Lesson 1

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  • #18623
    Charles Netzler
    Participant

    Hi so I’ve finally gotten around to starting my first lesson after signing up so many months ago.

    #20996
    Duncan Rawlinson
    Keymaster

    Welcome! Thanks for finally starting your lessons!

    First things first, please ensure you are on the IPS newsletter:
    http://photographyicon.com/newsletter/

    That way you’ll be notified of any IPS announcements.

    If you are on Twitter please follow:
    https://twitter.com/photographyicon

    We often post new and interesting photography links and resources there as well.

    Now let’s get on with it shall we?!

    Here is the EXIF data for this photograph for anyone looking at this in future.

    [attachment=1:grtcu8if]2X8C3696 copy EXIF.png[/attachment:grtcu8if]

    I noticed a few things instantly when I looked at this image. First I liked your use of line and the angle at which your positioned yourself or your camera. This makes for a more interesting perspective for a photograph of a guitar instead of just the standard eye level straight on image.

    I also noticed the use of shallow depth of field. In this case the depth of field (basically the part of the image that is in focus) is a small area of the strings.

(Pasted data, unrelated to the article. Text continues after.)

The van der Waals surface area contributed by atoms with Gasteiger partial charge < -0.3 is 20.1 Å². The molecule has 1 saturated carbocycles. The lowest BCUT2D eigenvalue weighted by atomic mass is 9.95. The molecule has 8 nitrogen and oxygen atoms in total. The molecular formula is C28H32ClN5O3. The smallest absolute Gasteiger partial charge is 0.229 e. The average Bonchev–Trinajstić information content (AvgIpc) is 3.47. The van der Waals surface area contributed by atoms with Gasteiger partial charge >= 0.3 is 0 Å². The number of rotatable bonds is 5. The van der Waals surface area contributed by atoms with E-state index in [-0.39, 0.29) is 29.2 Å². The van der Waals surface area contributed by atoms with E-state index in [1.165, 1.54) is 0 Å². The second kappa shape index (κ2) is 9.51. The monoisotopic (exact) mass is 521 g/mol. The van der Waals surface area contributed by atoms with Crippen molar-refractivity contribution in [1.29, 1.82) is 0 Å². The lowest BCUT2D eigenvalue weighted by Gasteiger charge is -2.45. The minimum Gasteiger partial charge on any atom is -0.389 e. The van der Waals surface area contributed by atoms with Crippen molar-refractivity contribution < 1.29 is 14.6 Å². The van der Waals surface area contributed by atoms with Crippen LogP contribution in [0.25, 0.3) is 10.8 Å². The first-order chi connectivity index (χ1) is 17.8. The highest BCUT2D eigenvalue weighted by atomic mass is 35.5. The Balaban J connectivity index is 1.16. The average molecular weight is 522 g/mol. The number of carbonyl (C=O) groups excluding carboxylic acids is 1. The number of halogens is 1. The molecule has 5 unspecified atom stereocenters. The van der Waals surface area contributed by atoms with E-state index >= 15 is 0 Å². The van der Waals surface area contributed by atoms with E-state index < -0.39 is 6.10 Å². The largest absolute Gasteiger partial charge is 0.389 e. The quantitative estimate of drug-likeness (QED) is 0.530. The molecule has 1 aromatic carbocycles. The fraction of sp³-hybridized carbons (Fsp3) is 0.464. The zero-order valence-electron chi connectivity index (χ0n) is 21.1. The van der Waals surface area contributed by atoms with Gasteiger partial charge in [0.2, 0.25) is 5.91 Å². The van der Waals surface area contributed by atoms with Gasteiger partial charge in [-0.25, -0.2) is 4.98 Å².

As is almost always is the case one of the simplest things you can do to make a photograph more interesting is to add people.

    Here is an example:
    [attachment=0:grtcu8if]example of a guitar photograph with a hand.jpg[/attachment:grtcu8if]
    photo by seriousbri

    So that is a simple takeaway from your first lesson right off the top. Add people to your images!

    Now beyond that on a more technical level you shot this image at ISO 8000. In simple terms this means that your camera’s sensor was VERY sensitive and thus it produced a fair bit of grain/noise in the image. It also means that any highlights (bright parts) in your image would be fairly blown out.

    If you have little or no motion in your frame in a low light situation like this I would recommend putting your camera on a tripod and shooting at lower ISOs and slower shutter speeds. Shooting at high ISOs is good when you are in low light but if you can control the amount of light or the amount of motion you can choose your ISO accordingly and control it to give the look you want.

    All of that said you’ve done very well here. For one thing you’ve gotten started on your journey of photography and that’s more than most people can say. You’ve also managed to create an interesting photograph that is shot from a unique perspective which is also more than most people can say when they are starting out.

    So job well done here!

    #20997
    Charles Netzler
    Participant

    Yes after looking back i realize my iso was too high. Should i resubmit or do i move on to the next lesson? I want to get the highest score possible in every lesson.

    #20998
    Duncan Rawlinson
    Keymaster

    Go ahead and move onto the next lesson!

    Also just so you know it’s not about getting marks or grades here, it’s just about learning and having fun!

    馃榾

    See you on the next assignment.

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